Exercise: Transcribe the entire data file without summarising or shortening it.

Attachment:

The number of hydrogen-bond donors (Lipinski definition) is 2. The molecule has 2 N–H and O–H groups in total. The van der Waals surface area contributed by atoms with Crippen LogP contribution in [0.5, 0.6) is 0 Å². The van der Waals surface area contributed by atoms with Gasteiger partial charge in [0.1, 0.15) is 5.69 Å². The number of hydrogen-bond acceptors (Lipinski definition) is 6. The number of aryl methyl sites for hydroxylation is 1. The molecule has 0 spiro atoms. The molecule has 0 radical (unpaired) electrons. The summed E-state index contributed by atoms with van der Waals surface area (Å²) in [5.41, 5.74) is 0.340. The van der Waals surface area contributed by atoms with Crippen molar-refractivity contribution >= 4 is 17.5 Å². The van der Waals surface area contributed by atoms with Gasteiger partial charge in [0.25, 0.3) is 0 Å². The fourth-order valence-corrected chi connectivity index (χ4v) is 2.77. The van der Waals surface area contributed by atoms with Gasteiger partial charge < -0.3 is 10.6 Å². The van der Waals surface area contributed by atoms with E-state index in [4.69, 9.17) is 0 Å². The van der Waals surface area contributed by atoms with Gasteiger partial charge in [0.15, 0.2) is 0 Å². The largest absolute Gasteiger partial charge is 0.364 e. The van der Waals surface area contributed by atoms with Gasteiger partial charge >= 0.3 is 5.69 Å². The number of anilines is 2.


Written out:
The number of hydrogen-bond donors (Lipinski definition) is 2. The molecule has 2 N–H and O–H groups in total. The van der Waals surface area contributed by atoms with Crippen LogP contribution in [0.5, 0.6) is 0 Å². The van der Waals surface area contributed by atoms with Gasteiger partial charge in [0.1, 0.15) is 5.69 Å². The number of hydrogen-bond acceptors (Lipinski definition) is 6. The number of aryl methyl sites for hydroxylation is 1. The molecule has 0 spiro atoms. The molecule has 0 radical (unpaired) electrons. The summed E-state index contributed by atoms with van der Waals surface area (Å²) in [5.41, 5.74) is 0.340. The van der Waals surface area contributed by atoms with Crippen molar-refractivity contribution >= 4 is 17.5 Å². The van der Waals surface area contributed by atoms with Gasteiger partial charge in [0.25, 0.3) is 0 Å². The fourth-order valence-corrected chi connectivity index (χ4v) is 2.77. The van der Waals surface area contributed by atoms with Gasteiger partial charge < -0.3 is 10.6 Å². The van der Waals surface area contributed by atoms with E-state index in [4.69, 9.17) is 0 Å². The van der Waals surface area contributed by atoms with Gasteiger partial charge in [0.15, 0.2) is 0 Å². The largest absolute Gasteiger partial charge is 0.364 e. The van der Waals surface area contributed by atoms with Gasteiger partial charge >= 0.3 is 5.69 Å². The number of anilines is 2.